II. The Government's Motion
A. Admissibility of Out-of-Court Statements
The government seeks preliminary rulings on the admissibility of general categories of out-of-court statements. The government argues that many of these statements will be admissible over hearsay objection (1) under Fed. R. Evid. 801(c) as non-hearsay, (2) under Fed. R. Evid. 801(d)(2)(E) as non-hearsay statements made in furtherance of a "joint venture," or (3) under Fed. R. Evid. 803(6) as business records.
These bases of admissibility cannot be applied in the abstract. Admissibility ultimately must turn on characteristics of the particular items of evidence and the purpose for which it is offered. Any definitive rulings must await trial. Nevertheless, the Court addresses the parties' conflicting understandings of the scopes of these bases for admissibility in order to promote efficiency at trial.
In summarizing the definition of hearsay, the government makes two potentially inaccurate statements about the applicable standard.
First, the government asserts that verbal acts and communications relevant thereto are not hearsay.*fn28 But there is no independently defined category of verbal acts that is excluded from the hearsay definition. Rule 801(c) excludes from the definition of hearsay statements that are not offered to prove the truth of the matter asserted. Verbal acts are hearsay only to the extent that they are offered to prove the truth of the matter asserted. In the same way, communications relevant to a verbal act are not hearsay only to the extent the communications make up the verbal act and thus are not offered for their truth.
Second, the government asserts that the "admission of non-hearsay 'raises no Confrontation Clause concerns.'"*fn29 This implies that a non-hearsay statement never could raise a Confrontation Clause issue. The scope of the Confrontation Clause, however, is defined in terms of testimonial statements, not in terms of hearsay. A more accurate statement is that out-of-court statements not offered for their truth raise no Confrontation Clause concerns.*fn30
2. The Co-Conspirator Exception
The government asserts that a statement may be admitted under Rule 801(d)(2)(E) as long as the statement was made by a joint venturer and was in furtherance of a joint venture, whether or not the joint venture was for a lawful purpose.*fn31 Specifically, it maintains that it need only show that a defendant and the declarant "were joint venturers in the endeavor of designing, marketing and implementing the shelters at issue" in order to warrant receipt of the declarant's outof-court statement under Rule 801(d)(2)(E).*fn32
There is a conflict among the circuits on this point.*fn33 Many Second Circuit cases suggest that our Circuit is of the view that only statements in furtherance of conspiracies to accomplish illegal objectives are admissible. In Ragland, for example, the Second Circuit wrote that the "threshold requirement for admissibility is satisfied by a showing of a likelihood of an illicit association between the declarant and the defendant . . . ."*fn34 Similarly, it observed in Gigante that "it is the unity of interests stemming from a specific shared criminal task that justifies Rule 801(d)(2)(E)."*fn35 Indeed, the Circuit's standard for determining whether a statement is in furtherance of a conspiracy reveals the assumption that the conspiracy must be unlawful: "Statements by a coconspirator are in furtherance of the conspiracy within the meaning of Rule 801(d)(2)(E) if they prompt the listener to respond in a way that facilitates the carrying out of criminal activity."*fn36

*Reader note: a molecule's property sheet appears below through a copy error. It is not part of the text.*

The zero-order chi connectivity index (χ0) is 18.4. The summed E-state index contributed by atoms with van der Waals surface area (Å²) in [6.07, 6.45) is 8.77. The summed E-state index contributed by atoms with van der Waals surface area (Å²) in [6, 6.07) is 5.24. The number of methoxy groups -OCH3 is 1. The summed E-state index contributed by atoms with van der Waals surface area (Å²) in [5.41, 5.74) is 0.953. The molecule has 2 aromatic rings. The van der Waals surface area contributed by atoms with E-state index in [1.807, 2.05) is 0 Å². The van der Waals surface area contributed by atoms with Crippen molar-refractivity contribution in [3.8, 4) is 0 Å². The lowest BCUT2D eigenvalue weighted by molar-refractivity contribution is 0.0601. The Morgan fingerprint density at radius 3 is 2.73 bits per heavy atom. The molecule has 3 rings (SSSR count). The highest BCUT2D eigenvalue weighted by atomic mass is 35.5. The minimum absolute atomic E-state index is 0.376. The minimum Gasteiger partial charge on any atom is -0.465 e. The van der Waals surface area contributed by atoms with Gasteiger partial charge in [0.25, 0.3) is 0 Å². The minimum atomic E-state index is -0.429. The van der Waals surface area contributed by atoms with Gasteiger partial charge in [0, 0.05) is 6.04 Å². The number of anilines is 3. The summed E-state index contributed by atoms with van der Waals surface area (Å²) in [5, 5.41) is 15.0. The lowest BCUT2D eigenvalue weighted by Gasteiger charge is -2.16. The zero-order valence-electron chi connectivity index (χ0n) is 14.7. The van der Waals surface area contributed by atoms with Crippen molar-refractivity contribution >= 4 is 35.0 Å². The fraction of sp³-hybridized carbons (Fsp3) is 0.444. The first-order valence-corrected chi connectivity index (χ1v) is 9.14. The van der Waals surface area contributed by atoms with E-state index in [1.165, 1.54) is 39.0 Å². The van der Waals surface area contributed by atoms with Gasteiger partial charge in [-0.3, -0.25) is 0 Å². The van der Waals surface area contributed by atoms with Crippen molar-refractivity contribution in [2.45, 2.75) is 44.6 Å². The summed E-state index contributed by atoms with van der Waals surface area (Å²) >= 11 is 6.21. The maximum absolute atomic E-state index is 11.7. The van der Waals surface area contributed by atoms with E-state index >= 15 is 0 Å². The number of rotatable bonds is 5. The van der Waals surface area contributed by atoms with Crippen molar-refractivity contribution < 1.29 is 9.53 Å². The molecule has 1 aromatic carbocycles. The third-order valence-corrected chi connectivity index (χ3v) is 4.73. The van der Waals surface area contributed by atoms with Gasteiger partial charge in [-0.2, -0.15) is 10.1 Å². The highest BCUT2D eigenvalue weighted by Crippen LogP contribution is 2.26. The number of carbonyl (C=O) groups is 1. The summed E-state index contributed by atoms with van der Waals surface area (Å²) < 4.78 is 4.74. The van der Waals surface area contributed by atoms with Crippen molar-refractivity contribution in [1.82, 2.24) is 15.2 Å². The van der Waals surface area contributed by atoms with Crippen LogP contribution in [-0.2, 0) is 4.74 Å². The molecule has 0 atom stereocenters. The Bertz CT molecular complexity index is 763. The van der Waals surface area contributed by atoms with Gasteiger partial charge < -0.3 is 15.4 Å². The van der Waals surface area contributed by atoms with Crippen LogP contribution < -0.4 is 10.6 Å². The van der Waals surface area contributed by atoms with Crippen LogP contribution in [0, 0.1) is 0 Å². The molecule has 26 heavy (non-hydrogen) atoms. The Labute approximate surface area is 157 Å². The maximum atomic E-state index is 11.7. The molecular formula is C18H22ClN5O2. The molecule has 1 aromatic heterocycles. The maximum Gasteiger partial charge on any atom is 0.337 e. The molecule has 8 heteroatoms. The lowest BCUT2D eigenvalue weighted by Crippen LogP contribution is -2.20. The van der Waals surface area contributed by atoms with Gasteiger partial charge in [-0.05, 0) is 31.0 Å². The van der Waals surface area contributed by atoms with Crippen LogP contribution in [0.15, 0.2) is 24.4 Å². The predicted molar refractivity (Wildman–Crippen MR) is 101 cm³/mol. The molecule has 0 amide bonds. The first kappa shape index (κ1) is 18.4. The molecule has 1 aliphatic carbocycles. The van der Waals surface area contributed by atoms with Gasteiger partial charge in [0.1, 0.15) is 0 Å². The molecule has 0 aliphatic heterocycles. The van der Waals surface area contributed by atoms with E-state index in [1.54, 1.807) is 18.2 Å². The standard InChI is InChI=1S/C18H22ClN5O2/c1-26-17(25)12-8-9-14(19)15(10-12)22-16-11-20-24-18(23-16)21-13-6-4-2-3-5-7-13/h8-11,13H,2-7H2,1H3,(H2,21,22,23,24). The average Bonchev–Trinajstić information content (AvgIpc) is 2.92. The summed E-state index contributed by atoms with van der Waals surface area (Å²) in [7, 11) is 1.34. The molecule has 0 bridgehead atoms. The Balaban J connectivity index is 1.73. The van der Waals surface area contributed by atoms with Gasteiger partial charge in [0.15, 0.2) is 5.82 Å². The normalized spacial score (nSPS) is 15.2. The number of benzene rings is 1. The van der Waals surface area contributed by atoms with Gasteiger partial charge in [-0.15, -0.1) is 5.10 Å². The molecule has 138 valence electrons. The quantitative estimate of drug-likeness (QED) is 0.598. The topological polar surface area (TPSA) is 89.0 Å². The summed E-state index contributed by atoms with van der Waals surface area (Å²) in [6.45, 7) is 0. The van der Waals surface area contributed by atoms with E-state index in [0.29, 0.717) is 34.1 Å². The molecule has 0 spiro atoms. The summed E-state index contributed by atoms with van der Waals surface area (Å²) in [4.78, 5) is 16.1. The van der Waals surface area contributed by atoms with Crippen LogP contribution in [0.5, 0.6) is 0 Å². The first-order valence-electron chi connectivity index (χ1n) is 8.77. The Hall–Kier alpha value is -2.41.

Nevertheless, the Circuit more recently said in Russo that "the objective of the joint venture that justifies deeming the speaker as the agent of the defendant need not be criminal at all."*fn37 The question is whether Russo goes as far as the government suggests.
Having reviewed the specific categories of documents that the government proffers on this basis, it is apparent that the co-conspirator exception in all or most cases is not the principal hearsay exception upon which the government relies. The Court sees little benefit in offering what could well amount to an advisory opinion on this important question. Accordingly, it declines to rule on the point in advance of trial.
B. Proposed Defense Experts
The government initially moved to preclude the testimony of two expert witnesses: Andrew Miller, Ph.D. and Deen Kemsley, Ph.D.,*fn38 arguing that the proposed testimony of both is likely to be irrelevant and duplicative.*fn39 Its reply memorandum, however, proposed that the Court "defer resolution of its motion on the defendants' experts until a more appropriate point during the trial."*fn40 The Court defers judgment on this branch of the government's motion.
The in limine motions of the defendants and the government [docket items 931 and 1035] are granted to the extent set forth above and otherwise denied.